We also have a few other articles related to power management in Windows you might be interested in:

Disable Power Management On Windows 7 or Vista

Create a Shortcut or Hotkey to Switch Power Plans

Change the Windows 7 or Vista Power Buttons to Shutdown/Sleep/Hibernate

Lowell Heddings, better known online as the How-To Geek, spends all his free time bringing you fresh geekery on a daily basis. You can follow him on if you'd like.

  • Published 01/15/10

Comments (11)

  1. Santo

    Not much of major change in Power Management when compared to Vista. After using Windows 7 for past few months I don’t think it as a great and stable operating system as it was advertised by Microsoft. I hope there will be a service pack released very soon.

  2. zepe

    I’m using Win7 and when I place the computer in Hibernate it wakes up with the smallest vibration. Is there a way to make it so it won’t wake up with the mouse, but instead only wakes up by pressing a key on the keyboard?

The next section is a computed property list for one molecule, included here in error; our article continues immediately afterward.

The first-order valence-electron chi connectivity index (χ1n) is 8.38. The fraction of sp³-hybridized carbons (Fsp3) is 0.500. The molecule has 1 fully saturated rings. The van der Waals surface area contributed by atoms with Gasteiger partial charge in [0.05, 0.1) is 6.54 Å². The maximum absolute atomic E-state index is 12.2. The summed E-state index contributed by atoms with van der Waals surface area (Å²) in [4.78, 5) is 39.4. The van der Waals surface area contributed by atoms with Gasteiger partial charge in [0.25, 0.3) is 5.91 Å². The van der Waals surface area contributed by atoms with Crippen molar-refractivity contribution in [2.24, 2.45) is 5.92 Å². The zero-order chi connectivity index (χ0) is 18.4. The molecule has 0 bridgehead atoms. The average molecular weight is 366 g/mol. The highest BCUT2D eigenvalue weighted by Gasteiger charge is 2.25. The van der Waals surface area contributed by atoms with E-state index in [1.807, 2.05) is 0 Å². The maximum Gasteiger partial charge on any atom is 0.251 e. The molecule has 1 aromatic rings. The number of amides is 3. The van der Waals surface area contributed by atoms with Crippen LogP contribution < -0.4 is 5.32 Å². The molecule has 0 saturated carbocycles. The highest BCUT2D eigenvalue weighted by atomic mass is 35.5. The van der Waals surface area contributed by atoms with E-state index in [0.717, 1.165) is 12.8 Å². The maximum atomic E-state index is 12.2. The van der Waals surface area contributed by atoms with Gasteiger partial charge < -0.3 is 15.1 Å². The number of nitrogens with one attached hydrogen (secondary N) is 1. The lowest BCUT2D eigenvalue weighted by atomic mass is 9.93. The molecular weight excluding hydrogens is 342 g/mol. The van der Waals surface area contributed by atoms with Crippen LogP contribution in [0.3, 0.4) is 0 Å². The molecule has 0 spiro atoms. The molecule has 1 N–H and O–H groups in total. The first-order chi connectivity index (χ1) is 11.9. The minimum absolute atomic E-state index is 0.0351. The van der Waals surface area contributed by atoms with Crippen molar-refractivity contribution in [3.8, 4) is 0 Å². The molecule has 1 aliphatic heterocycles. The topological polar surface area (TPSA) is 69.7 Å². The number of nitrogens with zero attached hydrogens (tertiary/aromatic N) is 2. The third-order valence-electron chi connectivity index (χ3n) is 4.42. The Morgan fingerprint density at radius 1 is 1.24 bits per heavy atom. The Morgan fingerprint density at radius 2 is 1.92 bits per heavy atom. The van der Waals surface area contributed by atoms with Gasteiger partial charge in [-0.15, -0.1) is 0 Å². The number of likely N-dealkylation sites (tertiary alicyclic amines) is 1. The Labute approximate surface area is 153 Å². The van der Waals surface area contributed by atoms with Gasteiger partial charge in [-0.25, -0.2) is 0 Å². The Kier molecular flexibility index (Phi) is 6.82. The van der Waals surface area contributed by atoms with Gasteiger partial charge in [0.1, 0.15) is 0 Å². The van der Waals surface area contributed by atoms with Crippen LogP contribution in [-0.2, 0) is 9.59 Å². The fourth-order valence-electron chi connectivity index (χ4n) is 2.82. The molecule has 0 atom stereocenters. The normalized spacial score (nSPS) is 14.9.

Thanx,
    zepe

  3. Thomas Richards

    Question: What would Windows 7 do for me that XP won’t?

  4. jd2066

    @Thomas Richards: That is a tricky question. It depends on what you use your computer for. I have found many performance and usability improvements in Windows 7 but that is just me, it may very for you.
    If you want a more detailed answer, it would be best to ask on the How-To Geek forums instead of in comments on an article.

  5. David